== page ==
In 1833, the British Prime Minister - the Second Earl of Grey, who gave his name to the famous bergamot blend ‘Earl Grey Tea’ - passed an act to abolish slavery in the British empire. Hence slaves could not be used in the Indian tea plantations.
British imperialist tea production soon expanded throughout the Indian continent, which eventually became the world’s largest producer of black tea.
The History of Ceylon Tea
Colonial Rule - How Britain Came to Power
British colonial rule of the island - now known as ‘Sri Lanka’ - began in 1802. By 1817, the British empire ruled over the entire island, which until 1972 - when the country became a republic and Queen Elizabeth II ceased to be head of state - was known as ‘Ceylon’.
The path towards Sri Lanka’s thriving tea industry began over 500 years ago in the early stages of European exploration. At the beginning of the Age of Discovery, the Portuguese empire slowly began to take control over parts of the island. In 1517, the Portuguese built a fort in the port city of ‘Colombo’ and extended their rule over the island’s coastal areas. The island was now split between the control of the Portuguese on the coasts and native rulers in the islands, who ruled from the city of Kandy. In the mid-17th Century, the Dutch arrived on the island and took control of Colombo away from the Portuguese.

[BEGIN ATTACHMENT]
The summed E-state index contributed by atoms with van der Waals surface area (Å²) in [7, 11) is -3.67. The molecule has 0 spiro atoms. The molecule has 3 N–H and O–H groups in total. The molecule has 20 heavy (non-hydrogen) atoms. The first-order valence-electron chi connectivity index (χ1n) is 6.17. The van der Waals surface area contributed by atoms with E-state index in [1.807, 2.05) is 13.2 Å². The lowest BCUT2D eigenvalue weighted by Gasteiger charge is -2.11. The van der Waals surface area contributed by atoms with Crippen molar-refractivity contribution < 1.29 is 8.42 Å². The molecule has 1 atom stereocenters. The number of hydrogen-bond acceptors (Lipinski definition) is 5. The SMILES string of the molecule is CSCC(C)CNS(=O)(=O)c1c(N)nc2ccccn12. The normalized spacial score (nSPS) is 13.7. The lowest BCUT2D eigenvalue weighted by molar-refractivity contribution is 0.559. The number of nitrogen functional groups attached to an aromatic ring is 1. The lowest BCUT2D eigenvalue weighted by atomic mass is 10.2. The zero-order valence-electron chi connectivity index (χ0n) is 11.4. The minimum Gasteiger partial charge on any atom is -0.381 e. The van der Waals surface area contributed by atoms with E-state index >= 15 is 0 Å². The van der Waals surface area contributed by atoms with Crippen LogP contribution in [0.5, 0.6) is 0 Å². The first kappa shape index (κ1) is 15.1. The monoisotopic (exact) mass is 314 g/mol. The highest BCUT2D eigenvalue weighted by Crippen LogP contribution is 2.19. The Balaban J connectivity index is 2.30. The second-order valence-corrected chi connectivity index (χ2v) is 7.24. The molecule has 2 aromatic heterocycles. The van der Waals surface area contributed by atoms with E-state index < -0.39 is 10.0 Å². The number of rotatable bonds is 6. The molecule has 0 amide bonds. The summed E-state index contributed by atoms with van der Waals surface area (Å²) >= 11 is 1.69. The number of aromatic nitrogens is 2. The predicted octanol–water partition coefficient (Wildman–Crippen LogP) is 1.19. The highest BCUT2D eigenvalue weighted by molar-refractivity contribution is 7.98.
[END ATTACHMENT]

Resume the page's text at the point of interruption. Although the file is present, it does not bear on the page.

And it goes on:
By the late 18th Century, many battles were taking place between European imperialist nations, for the rule of areas all over the world. Through a series of related events, the control of the island was eventually conquered by the British, who named the country ‘Ceylon’.
At this time, the British possessed an advanced knowledge of geography. This knowledge gave them a competitive advantage over the indigenous Kandyans. In the interest of taking power from the Kingdom of Kandy, the British drew a detailed map of the mountainous island, which they used to build a network of roads. After overthrowing the Kandyan rulers, the British began to take up agricultural practices across the island. The road network proved useful in the establishment of plantations and created a foundation for commercial infrastructure across the island. Ceylon quickly became an important source of export of exotic good for the British empire.
In the beginning, coffee was the main crop cultivated on the island. In 1869, however, the island was struck by a blight that - within the space of circa 10 years - wiped out the entire Ceylon coffee industry. What happened next was an immense turning point in the history of the island country that still impacts the lives of the Sri Lankan population to this day.
The First Ceylon Tea
The British brought the first Camellia Sinensis tea plant to Ceylon from China in 1824. The tea bush was planted in the Royal Botanical Gardens of Peradeniya in Kandy, but there was no intention to use the plant for commercial purposes. It was circa 15 years later that the first initiative was taken to commercialise Ceylonese tea. In the late 1830s, the East Indian Company carried out a series of experiments of growing tea on the island. They imported tea seeds from Assam and Calcutta. However, it was an independent and passionate young Scotsman who changed the course of Sri Lankan history and popularised the Ceylon tea industry.